The small jewel case was marked Machrins, the name of a Viking cemetery on Colonsay, so it immediately caught my attention. I unwrapped the tissue paper to reveal a shining fragment of metal with curious markings on it.
On closer look, the ornament reminded me of the intertwined beasts with hatched bodies on the St Ninian’s Isle, Shetland silver mounts. It looked silvery, but its fragmentary condition meant I wasn’t sure exactly what I was looking at.
On further research, it turns out the item I stumbled upon in storage was one of only two known fragments of an Insular decorated bucket from Scotland. These are rare prestige items of the 8th century. There are only about twenty known from Ireland and another dozen or so from Scandinavia. The Irish examples have been found in settlement contexts, or deposited in watery places like bogs and rivers. The Scandinavian examples have mostly been found in Viking graves, as were the two from Scotland.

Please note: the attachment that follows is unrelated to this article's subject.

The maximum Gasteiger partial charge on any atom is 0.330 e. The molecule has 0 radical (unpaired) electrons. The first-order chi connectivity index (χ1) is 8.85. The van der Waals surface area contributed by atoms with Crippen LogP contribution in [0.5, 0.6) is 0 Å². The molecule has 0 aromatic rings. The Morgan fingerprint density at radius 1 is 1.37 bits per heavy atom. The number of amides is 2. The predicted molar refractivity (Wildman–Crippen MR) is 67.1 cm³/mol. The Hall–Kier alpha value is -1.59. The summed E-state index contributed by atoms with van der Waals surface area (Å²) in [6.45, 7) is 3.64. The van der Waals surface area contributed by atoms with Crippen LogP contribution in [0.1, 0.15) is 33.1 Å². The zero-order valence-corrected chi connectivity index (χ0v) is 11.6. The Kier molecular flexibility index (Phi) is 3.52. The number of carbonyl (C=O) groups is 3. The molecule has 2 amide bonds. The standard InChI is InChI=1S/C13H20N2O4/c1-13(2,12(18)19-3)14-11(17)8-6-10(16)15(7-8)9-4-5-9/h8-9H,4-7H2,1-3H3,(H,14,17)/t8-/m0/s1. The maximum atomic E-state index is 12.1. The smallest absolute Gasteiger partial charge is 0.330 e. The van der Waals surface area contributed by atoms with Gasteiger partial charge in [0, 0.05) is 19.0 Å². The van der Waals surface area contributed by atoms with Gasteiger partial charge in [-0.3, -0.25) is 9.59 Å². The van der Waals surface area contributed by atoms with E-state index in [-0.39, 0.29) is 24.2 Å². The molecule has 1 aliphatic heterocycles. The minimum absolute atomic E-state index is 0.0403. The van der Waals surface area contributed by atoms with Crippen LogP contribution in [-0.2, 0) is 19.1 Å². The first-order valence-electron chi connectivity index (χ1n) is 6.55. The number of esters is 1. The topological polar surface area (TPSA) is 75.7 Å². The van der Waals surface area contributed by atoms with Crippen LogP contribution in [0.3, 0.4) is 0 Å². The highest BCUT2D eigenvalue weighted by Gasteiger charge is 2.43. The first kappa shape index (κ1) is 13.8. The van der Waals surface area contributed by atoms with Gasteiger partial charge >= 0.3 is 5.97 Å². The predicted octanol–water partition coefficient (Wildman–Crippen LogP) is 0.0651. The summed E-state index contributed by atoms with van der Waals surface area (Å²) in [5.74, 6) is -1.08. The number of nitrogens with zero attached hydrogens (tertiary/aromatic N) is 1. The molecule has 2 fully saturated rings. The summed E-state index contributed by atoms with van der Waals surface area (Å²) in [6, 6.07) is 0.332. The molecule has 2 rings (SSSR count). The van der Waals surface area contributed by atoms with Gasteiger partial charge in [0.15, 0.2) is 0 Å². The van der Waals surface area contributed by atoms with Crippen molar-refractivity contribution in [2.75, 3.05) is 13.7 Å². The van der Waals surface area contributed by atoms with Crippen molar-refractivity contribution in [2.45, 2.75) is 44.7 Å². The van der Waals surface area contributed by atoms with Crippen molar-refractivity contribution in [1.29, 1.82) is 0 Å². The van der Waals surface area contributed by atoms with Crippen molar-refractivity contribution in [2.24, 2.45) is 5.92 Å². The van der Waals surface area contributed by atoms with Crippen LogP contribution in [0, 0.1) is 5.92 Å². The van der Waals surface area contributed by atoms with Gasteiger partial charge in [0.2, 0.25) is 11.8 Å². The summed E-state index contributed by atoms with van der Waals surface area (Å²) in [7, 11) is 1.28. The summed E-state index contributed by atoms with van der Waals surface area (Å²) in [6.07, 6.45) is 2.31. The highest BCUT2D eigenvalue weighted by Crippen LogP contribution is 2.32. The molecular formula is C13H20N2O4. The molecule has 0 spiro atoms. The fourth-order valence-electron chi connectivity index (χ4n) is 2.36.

These decorated buckets were part of the material culture of power in Scotland at the time of the first Viking raids.
The word ‘bucket’ doesn’t scream out luxury goods now, but they require a combination of the expertise of several craftspeople to assemble them, from the tricky process of carving yew, to the carpentry techniques used to create a watertight vessel, to the fine decoration of sheet bronze riveted to the outer face, and the crafting of an escutcheon which is strong enough to hold a bucket full of liquid yet often carries much of the symbolic protective communication of the vessel’s ornament.